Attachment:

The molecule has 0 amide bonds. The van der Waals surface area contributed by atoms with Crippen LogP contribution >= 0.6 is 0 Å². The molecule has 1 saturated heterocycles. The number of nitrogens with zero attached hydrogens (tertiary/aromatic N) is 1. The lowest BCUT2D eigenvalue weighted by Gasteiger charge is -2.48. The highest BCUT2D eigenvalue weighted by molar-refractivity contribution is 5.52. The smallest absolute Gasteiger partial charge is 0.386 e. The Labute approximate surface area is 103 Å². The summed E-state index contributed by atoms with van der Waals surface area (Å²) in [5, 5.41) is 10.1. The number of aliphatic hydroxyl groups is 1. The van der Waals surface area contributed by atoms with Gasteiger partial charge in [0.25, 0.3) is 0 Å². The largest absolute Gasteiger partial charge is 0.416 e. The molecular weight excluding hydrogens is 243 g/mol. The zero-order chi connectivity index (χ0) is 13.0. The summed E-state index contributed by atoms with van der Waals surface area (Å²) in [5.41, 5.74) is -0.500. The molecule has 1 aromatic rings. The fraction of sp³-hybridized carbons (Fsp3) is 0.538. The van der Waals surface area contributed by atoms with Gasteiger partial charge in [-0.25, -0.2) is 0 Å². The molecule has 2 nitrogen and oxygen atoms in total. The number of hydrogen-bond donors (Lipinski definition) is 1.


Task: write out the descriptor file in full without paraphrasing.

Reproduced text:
The molecule has 0 amide bonds. The van der Waals surface area contributed by atoms with Crippen LogP contribution >= 0.6 is 0 Å². The molecule has 1 saturated heterocycles. The number of nitrogens with zero attached hydrogens (tertiary/aromatic N) is 1. The lowest BCUT2D eigenvalue weighted by Gasteiger charge is -2.48. The highest BCUT2D eigenvalue weighted by molar-refractivity contribution is 5.52. The smallest absolute Gasteiger partial charge is 0.386 e. The Labute approximate surface area is 103 Å². The summed E-state index contributed by atoms with van der Waals surface area (Å²) in [5, 5.41) is 10.1. The number of aliphatic hydroxyl groups is 1. The van der Waals surface area contributed by atoms with Gasteiger partial charge in [0.25, 0.3) is 0 Å². The largest absolute Gasteiger partial charge is 0.416 e. The molecular weight excluding hydrogens is 243 g/mol. The zero-order chi connectivity index (χ0) is 13.0. The summed E-state index contributed by atoms with van der Waals surface area (Å²) in [5.41, 5.74) is -0.500. The molecule has 1 aromatic rings. The fraction of sp³-hybridized carbons (Fsp3) is 0.538. The van der Waals surface area contributed by atoms with Gasteiger partial charge in [-0.25, -0.2) is 0 Å². The molecule has 2 nitrogen and oxygen atoms in total. The number of hydrogen-bond donors (Lipinski definition) is 1.